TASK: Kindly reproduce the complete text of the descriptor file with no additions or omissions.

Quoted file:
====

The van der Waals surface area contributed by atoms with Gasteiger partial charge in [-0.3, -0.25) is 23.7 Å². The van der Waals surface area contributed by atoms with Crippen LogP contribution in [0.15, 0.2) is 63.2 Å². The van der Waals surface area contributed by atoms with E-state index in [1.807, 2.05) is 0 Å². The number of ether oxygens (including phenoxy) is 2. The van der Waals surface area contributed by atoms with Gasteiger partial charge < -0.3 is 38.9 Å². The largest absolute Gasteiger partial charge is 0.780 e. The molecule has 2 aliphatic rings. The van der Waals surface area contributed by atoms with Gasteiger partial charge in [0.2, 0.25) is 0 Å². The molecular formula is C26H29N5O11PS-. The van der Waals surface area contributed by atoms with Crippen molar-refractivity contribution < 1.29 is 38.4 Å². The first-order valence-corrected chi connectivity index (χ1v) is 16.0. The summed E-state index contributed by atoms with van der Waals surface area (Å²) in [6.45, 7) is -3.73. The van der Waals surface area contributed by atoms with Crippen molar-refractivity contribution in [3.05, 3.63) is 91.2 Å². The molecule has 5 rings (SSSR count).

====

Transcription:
The van der Waals surface area contributed by atoms with Gasteiger partial charge in [-0.3, -0.25) is 23.7 Å². The van der Waals surface area contributed by atoms with Crippen LogP contribution in [0.15, 0.2) is 63.2 Å². The van der Waals surface area contributed by atoms with E-state index in [1.807, 2.05) is 0 Å². The number of ether oxygens (including phenoxy) is 2. The van der Waals surface area contributed by atoms with Gasteiger partial charge < -0.3 is 38.9 Å². The largest absolute Gasteiger partial charge is 0.780 e. The molecule has 2 aliphatic rings. The van der Waals surface area contributed by atoms with Gasteiger partial charge in [0.2, 0.25) is 0 Å². The molecular formula is C26H29N5O11PS-. The van der Waals surface area contributed by atoms with Crippen molar-refractivity contribution < 1.29 is 38.4 Å². The first-order valence-corrected chi connectivity index (χ1v) is 16.0. The summed E-state index contributed by atoms with van der Waals surface area (Å²) in [6.45, 7) is -3.73. The van der Waals surface area contributed by atoms with Crippen molar-refractivity contribution in [3.05, 3.63) is 91.2 Å². The molecule has 5 rings (SSSR count).